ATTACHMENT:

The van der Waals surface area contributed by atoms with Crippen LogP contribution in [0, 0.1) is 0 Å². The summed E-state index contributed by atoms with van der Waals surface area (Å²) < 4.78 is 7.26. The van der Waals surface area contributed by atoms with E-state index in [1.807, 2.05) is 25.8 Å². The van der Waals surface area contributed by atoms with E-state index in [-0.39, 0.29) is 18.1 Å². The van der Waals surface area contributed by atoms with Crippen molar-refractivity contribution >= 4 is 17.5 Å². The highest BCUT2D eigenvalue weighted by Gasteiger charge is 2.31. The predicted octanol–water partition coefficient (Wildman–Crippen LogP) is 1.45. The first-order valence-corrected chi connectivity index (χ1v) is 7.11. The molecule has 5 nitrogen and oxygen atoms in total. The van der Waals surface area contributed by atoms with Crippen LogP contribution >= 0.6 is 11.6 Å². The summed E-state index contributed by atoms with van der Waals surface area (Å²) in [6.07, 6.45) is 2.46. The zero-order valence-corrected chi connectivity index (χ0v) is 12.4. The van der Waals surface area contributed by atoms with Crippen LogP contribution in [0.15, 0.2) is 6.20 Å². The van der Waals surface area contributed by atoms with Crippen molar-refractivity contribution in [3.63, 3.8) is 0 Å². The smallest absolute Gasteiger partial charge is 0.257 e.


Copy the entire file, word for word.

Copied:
The van der Waals surface area contributed by atoms with Crippen LogP contribution in [0, 0.1) is 0 Å². The summed E-state index contributed by atoms with van der Waals surface area (Å²) < 4.78 is 7.26. The van der Waals surface area contributed by atoms with E-state index in [1.807, 2.05) is 25.8 Å². The van der Waals surface area contributed by atoms with E-state index in [-0.39, 0.29) is 18.1 Å². The van der Waals surface area contributed by atoms with Crippen molar-refractivity contribution >= 4 is 17.5 Å². The highest BCUT2D eigenvalue weighted by Gasteiger charge is 2.31. The predicted octanol–water partition coefficient (Wildman–Crippen LogP) is 1.45. The first-order valence-corrected chi connectivity index (χ1v) is 7.11. The molecule has 5 nitrogen and oxygen atoms in total. The van der Waals surface area contributed by atoms with Crippen LogP contribution >= 0.6 is 11.6 Å². The summed E-state index contributed by atoms with van der Waals surface area (Å²) in [6.07, 6.45) is 2.46. The zero-order valence-corrected chi connectivity index (χ0v) is 12.4. The van der Waals surface area contributed by atoms with Crippen LogP contribution in [0.15, 0.2) is 6.20 Å². The van der Waals surface area contributed by atoms with Crippen molar-refractivity contribution in [3.63, 3.8) is 0 Å². The smallest absolute Gasteiger partial charge is 0.257 e.